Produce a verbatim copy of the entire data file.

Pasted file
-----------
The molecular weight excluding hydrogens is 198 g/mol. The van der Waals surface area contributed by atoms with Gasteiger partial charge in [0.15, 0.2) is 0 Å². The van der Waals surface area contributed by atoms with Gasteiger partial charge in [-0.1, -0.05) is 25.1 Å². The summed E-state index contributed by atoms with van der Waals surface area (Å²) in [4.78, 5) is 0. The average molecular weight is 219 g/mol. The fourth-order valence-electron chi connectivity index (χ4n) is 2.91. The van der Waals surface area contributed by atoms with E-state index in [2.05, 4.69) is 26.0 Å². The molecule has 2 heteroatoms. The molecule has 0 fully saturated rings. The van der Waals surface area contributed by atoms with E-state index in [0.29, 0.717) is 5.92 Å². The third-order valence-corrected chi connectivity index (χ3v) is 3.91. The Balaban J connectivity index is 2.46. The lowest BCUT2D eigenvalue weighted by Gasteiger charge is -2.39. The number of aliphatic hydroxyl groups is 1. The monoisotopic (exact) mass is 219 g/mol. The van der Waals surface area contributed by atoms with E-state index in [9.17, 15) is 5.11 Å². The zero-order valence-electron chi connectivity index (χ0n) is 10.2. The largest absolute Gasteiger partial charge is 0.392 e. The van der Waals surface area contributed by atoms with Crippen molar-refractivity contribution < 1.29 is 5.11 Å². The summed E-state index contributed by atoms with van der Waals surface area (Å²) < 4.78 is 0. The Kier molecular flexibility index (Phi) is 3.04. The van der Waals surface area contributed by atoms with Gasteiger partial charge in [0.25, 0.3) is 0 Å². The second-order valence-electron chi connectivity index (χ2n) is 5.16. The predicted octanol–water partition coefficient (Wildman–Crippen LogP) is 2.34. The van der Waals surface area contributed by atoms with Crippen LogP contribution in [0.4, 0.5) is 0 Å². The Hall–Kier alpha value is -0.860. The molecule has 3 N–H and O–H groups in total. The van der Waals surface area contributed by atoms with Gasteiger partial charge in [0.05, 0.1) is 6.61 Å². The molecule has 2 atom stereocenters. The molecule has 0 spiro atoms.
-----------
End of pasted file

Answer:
The molecular weight excluding hydrogens is 198 g/mol. The van der Waals surface area contributed by atoms with Gasteiger partial charge in [0.15, 0.2) is 0 Å². The van der Waals surface area contributed by atoms with Gasteiger partial charge in [-0.1, -0.05) is 25.1 Å². The summed E-state index contributed by atoms with van der Waals surface area (Å²) in [4.78, 5) is 0. The average molecular weight is 219 g/mol. The fourth-order valence-electron chi connectivity index (χ4n) is 2.91. The van der Waals surface area contributed by atoms with E-state index in [2.05, 4.69) is 26.0 Å². The molecule has 2 heteroatoms. The molecule has 0 fully saturated rings. The van der Waals surface area contributed by atoms with E-state index in [0.29, 0.717) is 5.92 Å². The third-order valence-corrected chi connectivity index (χ3v) is 3.91. The Balaban J connectivity index is 2.46. The lowest BCUT2D eigenvalue weighted by Gasteiger charge is -2.39. The number of aliphatic hydroxyl groups is 1. The monoisotopic (exact) mass is 219 g/mol. The van der Waals surface area contributed by atoms with E-state index in [9.17, 15) is 5.11 Å². The zero-order valence-electron chi connectivity index (χ0n) is 10.2. The largest absolute Gasteiger partial charge is 0.392 e. The van der Waals surface area contributed by atoms with Crippen molar-refractivity contribution < 1.29 is 5.11 Å². The summed E-state index contributed by atoms with van der Waals surface area (Å²) < 4.78 is 0. The Kier molecular flexibility index (Phi) is 3.04. The van der Waals surface area contributed by atoms with Gasteiger partial charge in [0.25, 0.3) is 0 Å². The second-order valence-electron chi connectivity index (χ2n) is 5.16. The predicted octanol–water partition coefficient (Wildman–Crippen LogP) is 2.34. The van der Waals surface area contributed by atoms with Crippen LogP contribution in [0.4, 0.5) is 0 Å². The Hall–Kier alpha value is -0.860. The molecule has 3 N–H and O–H groups in total. The van der Waals surface area contributed by atoms with Gasteiger partial charge in [0.05, 0.1) is 6.61 Å². The molecule has 2 atom stereocenters. The molecule has 0 spiro atoms.